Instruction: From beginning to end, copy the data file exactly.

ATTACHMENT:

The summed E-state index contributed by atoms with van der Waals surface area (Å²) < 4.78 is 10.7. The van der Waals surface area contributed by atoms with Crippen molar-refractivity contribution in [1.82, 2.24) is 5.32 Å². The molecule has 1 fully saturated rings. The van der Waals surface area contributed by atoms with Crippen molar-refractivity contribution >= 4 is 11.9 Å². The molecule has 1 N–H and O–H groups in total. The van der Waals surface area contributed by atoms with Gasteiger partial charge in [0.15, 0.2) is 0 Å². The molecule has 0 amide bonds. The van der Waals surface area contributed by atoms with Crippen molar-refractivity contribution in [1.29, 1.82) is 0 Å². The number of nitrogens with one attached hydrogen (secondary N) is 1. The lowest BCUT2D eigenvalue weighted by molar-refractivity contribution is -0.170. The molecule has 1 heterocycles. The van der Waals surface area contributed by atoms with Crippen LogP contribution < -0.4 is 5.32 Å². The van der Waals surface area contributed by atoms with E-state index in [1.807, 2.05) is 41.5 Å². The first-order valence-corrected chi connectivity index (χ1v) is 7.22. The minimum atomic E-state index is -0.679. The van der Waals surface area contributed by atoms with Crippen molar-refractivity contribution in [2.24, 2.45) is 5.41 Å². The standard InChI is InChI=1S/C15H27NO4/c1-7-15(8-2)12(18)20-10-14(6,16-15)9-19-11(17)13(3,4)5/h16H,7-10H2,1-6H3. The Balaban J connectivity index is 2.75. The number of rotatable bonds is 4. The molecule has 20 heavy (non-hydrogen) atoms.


The summed E-state index contributed by atoms with van der Waals surface area (Å²) < 4.78 is 10.7. The van der Waals surface area contributed by atoms with Crippen molar-refractivity contribution in [1.82, 2.24) is 5.32 Å². The molecule has 1 fully saturated rings. The van der Waals surface area contributed by atoms with Crippen molar-refractivity contribution >= 4 is 11.9 Å². The molecule has 1 N–H and O–H groups in total. The van der Waals surface area contributed by atoms with Gasteiger partial charge in [0.15, 0.2) is 0 Å². The molecule has 0 amide bonds. The van der Waals surface area contributed by atoms with Crippen molar-refractivity contribution in [1.29, 1.82) is 0 Å². The number of nitrogens with one attached hydrogen (secondary N) is 1. The lowest BCUT2D eigenvalue weighted by molar-refractivity contribution is -0.170. The molecule has 1 heterocycles. The van der Waals surface area contributed by atoms with Crippen LogP contribution < -0.4 is 5.32 Å². The van der Waals surface area contributed by atoms with E-state index in [1.807, 2.05) is 41.5 Å². The first-order valence-corrected chi connectivity index (χ1v) is 7.22. The minimum atomic E-state index is -0.679. The van der Waals surface area contributed by atoms with Crippen molar-refractivity contribution in [2.24, 2.45) is 5.41 Å². The standard InChI is InChI=1S/C15H27NO4/c1-7-15(8-2)12(18)20-10-14(6,16-15)9-19-11(17)13(3,4)5/h16H,7-10H2,1-6H3. The Balaban J connectivity index is 2.75. The number of rotatable bonds is 4. The molecule has 20 heavy (non-hydrogen) atoms.